If this is to be a truly democratic process, based in popular engagement with the issues, it is vital that we are all very active in helping to determine the kind of deal that is worked out. We need to have a UK-wide conversation. Widespread formal consultations with MPs would be a start. In order for people in all constituencies to be equally represented in this process, parliament, and not just the government, should be involved at many stages in negotiating the deal and a cross-party commission should be set up to negotiate terms. It must include MPs from across the UK and representatives from the Holyrood Parliament and the Welsh and Northern Ireland Assemblies, if there is to be any hope of finding a solution to the burgeoning constitutional break-down. Finally, before Article 50 is invoked, the exit deal must indeed be put to parliament. It must then be put to a popular vote.

This referendum was about exiting the EU, but the exit deal with the EU has yet to be negotiated. Having been told that we should decide about Brexit, the UK electorate have the right to vote on a concrete deal, on terms they understand, and not just on a vague promise.

Admittedly Remain campaigners did warn us of a bad deal from the EU and a majority of those voting ignored the warning, or considered it insufficiently important. So why should the kind of deal we get matter? Because predictions are not the same as facts. These are not betting odds, on which one may respond that voters who didn’t mean to vote for this should have been savvier and made a better bet, given that, after all, that horse was known to be a bit slow, or whatever. We were obliged to take a leap into the dark.

When I refer to uncertainty, I don’t mean lies; there were lies, but it could reasonably be objected that all referenda and all elections witness lies from both campaigns. In any case, people on both sides of the campaign had a wide variety of reasons for voting how they did, and it is neither productive nor empathetic to assume that those we disagree with were duped. The point is that the effects of leaving the EU, and the terms on which we will do so, were and are inherently uncertain. It was impossible to know what deal the EU would give us before the referendum. Yes, there should and could have been a lot more preparation which would have given us a better sketch of probable outcomes; yes, there should and could have been more honest and less manipulative campaigning, and it could have engaged more deeply with a wider range of issues and questions on both sides. However, this was always going to be a leap in the dark. That’s not a reason for never making it. It is a reason for reassessing where you have landed when it gets light, and deciding whether you want to stay there, go back, or go somewhere else.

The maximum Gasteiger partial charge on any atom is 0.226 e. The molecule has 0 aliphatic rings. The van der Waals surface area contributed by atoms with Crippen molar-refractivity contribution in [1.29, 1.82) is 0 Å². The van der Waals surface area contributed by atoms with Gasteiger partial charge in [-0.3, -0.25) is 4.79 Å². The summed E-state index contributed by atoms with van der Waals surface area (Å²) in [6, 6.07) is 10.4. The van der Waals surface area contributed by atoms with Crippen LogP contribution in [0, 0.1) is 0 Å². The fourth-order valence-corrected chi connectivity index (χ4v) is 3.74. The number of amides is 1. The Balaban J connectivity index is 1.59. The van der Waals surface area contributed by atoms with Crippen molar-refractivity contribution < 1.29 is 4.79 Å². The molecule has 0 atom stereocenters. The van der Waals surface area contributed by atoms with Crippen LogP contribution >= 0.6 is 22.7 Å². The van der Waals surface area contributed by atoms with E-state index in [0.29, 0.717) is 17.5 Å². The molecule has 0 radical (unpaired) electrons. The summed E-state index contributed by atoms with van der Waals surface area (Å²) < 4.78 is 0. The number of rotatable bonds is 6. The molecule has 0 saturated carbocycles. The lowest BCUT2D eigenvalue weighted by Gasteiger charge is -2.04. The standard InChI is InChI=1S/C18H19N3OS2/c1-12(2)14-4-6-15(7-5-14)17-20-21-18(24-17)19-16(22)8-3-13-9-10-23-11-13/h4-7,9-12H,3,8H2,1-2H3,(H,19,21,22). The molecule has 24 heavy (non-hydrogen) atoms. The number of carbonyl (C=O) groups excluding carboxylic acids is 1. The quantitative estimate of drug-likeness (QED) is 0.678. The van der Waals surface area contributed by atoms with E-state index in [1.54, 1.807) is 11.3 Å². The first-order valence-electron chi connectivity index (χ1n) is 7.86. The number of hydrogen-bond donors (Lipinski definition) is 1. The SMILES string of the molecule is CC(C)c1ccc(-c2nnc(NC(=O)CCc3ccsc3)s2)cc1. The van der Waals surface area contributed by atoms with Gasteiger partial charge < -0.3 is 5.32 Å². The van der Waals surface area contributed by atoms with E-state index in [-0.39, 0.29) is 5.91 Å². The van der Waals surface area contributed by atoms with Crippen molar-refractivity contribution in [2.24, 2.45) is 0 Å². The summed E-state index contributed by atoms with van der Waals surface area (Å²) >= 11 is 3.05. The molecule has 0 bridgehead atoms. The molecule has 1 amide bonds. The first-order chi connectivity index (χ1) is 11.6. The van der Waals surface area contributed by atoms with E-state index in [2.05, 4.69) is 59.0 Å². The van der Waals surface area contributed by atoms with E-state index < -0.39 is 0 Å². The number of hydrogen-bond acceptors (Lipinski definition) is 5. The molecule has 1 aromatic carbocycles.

Having done this, if we vote on the terms of an EU exit deal, we will we ensure that the actual exit terms have popular support. Is it possible that we end up rejecting the exit terms and not leaving the EU at all? Yes. This possibility is likely to generate hostility about the prospect of such a vote from those committed to leaving the EU. Such hostility would be understandable. It would also only makes sense if those objecting suspected that the concrete terms of exit would ultimately be rejected. This might be because they think that significant numbers of Leave voters either already have changed or will change their minds; it might alternatively be because they think that the exit deal will simply be unacceptable to a substantive number of people who would like to leave the EU were it under better terms. However, if this really were really the case (and remain voters should accept that it might well not be), a vote on the exit terms would be even more important. A government screaming at a regretful public ‘you have made your bed, now you must lie in it!’ is not a good manifestation of democracy. Political decisions have many stages. Collective self-rule has to extend over each of them.